For You Who Despair of Democracy, You Do Not Understand the Impossible.
Many people are now commenting that we have fallen into autocracy. That after the seeming failure of the impeachment process to remove a corrupt rogue assisted by a sly enabler in the Senate chamber that all is somehow lost. It is not.
Within my own family I have the historical record to tell you that this fight is only barely begun. And because it is Black history month, I will tell you some Black history — mine. Or at least mine and my family’s.
My own father, who served as a Tuskegee Airmen during World War II, returned from the war to build his family in Saint Paul, Minnesota when the poliomyelitis epidemic came swinging through the early Fifties. It struck him (as well as my future father-in-law) when he like many young folks were in the prime of life — placing him in an iron lung. My mother was informed that he would not survive; then that he would be paralyzed; then that he must remain in a wheelchair; and finally that he would not walk. But, of course, he did walk. He and other other men like my father-in-law survived that test.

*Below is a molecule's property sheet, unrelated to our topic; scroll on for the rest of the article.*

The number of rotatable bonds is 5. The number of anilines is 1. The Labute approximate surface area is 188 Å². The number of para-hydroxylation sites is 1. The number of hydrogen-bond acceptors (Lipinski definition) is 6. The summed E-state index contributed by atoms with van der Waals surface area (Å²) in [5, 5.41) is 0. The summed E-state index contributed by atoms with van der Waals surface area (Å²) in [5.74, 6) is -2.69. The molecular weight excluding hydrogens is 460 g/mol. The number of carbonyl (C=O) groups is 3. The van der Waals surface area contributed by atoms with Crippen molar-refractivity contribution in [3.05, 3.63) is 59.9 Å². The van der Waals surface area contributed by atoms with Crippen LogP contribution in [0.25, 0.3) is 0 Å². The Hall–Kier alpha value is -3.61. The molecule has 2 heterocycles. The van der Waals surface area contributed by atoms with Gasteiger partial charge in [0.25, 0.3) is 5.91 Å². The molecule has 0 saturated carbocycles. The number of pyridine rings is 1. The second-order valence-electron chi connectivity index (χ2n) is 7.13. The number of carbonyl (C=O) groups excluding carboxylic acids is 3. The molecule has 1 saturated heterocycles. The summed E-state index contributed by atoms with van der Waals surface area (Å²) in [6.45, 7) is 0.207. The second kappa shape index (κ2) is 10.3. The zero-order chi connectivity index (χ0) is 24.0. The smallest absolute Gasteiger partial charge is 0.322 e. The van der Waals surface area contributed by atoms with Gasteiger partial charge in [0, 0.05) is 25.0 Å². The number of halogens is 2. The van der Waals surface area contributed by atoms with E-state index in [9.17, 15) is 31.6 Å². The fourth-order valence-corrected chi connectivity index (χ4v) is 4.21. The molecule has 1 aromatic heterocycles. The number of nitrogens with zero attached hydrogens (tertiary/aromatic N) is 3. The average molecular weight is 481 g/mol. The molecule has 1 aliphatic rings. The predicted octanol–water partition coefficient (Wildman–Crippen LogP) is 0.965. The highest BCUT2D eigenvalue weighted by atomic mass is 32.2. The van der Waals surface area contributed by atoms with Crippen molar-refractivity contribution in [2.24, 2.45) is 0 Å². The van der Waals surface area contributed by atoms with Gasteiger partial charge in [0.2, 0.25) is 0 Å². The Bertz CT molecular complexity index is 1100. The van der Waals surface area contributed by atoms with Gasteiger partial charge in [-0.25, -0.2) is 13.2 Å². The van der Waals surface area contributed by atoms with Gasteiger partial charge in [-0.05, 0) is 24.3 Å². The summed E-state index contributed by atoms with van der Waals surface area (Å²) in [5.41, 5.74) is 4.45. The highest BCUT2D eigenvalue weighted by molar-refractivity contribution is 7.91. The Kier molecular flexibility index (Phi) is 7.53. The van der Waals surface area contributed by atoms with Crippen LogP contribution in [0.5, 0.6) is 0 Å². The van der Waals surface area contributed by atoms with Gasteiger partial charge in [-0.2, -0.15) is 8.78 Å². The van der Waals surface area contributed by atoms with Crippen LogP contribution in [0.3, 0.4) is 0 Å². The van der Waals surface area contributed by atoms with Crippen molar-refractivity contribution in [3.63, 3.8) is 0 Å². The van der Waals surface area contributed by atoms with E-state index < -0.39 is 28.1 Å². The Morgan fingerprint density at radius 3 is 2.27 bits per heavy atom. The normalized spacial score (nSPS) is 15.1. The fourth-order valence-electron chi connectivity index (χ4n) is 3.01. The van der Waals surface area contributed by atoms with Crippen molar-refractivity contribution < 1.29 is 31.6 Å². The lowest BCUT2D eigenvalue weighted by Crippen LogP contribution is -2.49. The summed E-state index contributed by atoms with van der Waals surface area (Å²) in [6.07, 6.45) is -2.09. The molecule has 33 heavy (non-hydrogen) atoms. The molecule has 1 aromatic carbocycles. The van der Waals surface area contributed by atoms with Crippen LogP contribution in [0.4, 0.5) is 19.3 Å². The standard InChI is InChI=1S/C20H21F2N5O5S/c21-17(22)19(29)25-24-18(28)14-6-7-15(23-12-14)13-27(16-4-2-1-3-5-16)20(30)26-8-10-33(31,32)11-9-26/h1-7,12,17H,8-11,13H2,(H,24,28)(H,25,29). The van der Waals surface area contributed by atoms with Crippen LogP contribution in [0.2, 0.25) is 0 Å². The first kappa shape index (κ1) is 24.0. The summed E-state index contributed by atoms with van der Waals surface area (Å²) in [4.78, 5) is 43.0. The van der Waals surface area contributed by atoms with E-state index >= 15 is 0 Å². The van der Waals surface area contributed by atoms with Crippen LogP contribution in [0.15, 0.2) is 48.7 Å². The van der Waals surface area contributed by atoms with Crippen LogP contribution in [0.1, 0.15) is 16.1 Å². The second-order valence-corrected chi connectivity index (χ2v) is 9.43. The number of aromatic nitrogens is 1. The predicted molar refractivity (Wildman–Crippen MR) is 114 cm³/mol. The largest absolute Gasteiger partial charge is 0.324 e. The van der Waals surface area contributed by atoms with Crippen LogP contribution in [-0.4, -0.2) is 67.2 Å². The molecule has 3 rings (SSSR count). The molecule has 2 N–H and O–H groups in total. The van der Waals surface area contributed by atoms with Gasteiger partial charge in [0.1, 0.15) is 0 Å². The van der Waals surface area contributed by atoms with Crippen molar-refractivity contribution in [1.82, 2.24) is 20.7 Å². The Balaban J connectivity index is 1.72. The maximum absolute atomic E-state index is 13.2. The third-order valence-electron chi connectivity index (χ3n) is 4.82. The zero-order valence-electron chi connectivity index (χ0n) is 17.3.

It was only after my father’s death that I was to learn that in 1957 a young preacher traveled to Minnesota seeking the support of local civic and religious leaders for his movement in Montgomery, Alabama. And my father was there. My father had spent much of his wartime in the South as the adjutant of the Moton Field Tuskegee Air Base. Black men of his generation had served stateside and in battle overseas — only to return home and see the “whites only” signs still in place. Their wartime service was not only the catalyst for a Movement, but it was the training and discipline for a longer battle. It was the instruction on doing the impossible.
Just as the Tuskegee airmen had been told they could never learn to fly, so Black Americans were told (are still told) they cannot fully participate in America. This was the lie their service exposed.
The lie was exposed by every pioneer who knew that the end of battles cannot be predicted. But, it was their job not meet a timetable for freedom, but to meet the impossible obstacles along that road however long it might take.
This battle to get democracy back on the rails is far from ended. It has only just begun.
If you do not believe me, ask Frederick Douglass. Ask Harriet Tubman. Ask A. Philip Randolph. Ask W.E.B. Dubois. Ask Walter White. Ask Ralph Johnson Bunche. Ask Shirley Chisholm. Ask Bayard Rustin. Ask Spottswood W. Robinson. Ask E.D. Nixon. Ask Thurgood Marshall. Ask Martin L. King. Ask my father. And my mother. And my grandparents.
No one in battle can ever know how long it will take to win. They just know that they must learn to do the impossible.
-Albert Turner Goins